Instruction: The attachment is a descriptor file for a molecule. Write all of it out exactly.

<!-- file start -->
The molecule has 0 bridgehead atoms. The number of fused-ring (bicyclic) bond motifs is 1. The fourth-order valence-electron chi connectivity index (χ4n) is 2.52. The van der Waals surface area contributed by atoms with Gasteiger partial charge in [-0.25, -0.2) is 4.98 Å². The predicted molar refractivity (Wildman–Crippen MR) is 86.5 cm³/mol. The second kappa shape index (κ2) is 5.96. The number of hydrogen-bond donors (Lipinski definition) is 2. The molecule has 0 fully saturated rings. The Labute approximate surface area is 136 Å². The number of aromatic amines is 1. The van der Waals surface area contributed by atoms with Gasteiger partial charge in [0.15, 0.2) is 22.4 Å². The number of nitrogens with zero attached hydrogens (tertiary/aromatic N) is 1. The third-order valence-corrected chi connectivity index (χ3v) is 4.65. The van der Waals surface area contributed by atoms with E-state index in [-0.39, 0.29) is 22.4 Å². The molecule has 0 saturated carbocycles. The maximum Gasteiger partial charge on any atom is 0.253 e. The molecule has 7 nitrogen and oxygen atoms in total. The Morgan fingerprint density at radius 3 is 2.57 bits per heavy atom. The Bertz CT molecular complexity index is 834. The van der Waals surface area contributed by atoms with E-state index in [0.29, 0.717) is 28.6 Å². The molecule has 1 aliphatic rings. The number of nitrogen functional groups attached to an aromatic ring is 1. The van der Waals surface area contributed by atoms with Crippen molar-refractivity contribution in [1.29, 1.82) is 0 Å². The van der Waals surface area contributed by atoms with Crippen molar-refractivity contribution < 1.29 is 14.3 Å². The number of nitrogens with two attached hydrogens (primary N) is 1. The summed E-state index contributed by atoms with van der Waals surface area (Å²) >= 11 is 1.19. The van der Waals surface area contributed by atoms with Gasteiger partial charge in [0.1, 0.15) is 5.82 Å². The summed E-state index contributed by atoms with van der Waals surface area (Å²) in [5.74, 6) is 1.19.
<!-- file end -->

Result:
The molecule has 0 bridgehead atoms. The number of fused-ring (bicyclic) bond motifs is 1. The fourth-order valence-electron chi connectivity index (χ4n) is 2.52. The van der Waals surface area contributed by atoms with Gasteiger partial charge in [-0.25, -0.2) is 4.98 Å². The predicted molar refractivity (Wildman–Crippen MR) is 86.5 cm³/mol. The second kappa shape index (κ2) is 5.96. The number of hydrogen-bond donors (Lipinski definition) is 2. The molecule has 0 fully saturated rings. The Labute approximate surface area is 136 Å². The number of aromatic amines is 1. The van der Waals surface area contributed by atoms with Gasteiger partial charge in [0.15, 0.2) is 22.4 Å². The number of nitrogens with zero attached hydrogens (tertiary/aromatic N) is 1. The third-order valence-corrected chi connectivity index (χ3v) is 4.65. The van der Waals surface area contributed by atoms with E-state index in [-0.39, 0.29) is 22.4 Å². The molecule has 0 saturated carbocycles. The maximum Gasteiger partial charge on any atom is 0.253 e. The molecule has 7 nitrogen and oxygen atoms in total. The Morgan fingerprint density at radius 3 is 2.57 bits per heavy atom. The Bertz CT molecular complexity index is 834. The van der Waals surface area contributed by atoms with E-state index in [0.29, 0.717) is 28.6 Å². The molecule has 1 aliphatic rings. The number of nitrogen functional groups attached to an aromatic ring is 1. The van der Waals surface area contributed by atoms with Crippen molar-refractivity contribution in [1.29, 1.82) is 0 Å². The van der Waals surface area contributed by atoms with Crippen molar-refractivity contribution < 1.29 is 14.3 Å². The number of nitrogens with two attached hydrogens (primary N) is 1. The summed E-state index contributed by atoms with van der Waals surface area (Å²) >= 11 is 1.19. The van der Waals surface area contributed by atoms with Gasteiger partial charge in [0.1, 0.15) is 5.82 Å². The summed E-state index contributed by atoms with van der Waals surface area (Å²) in [5.74, 6) is 1.19.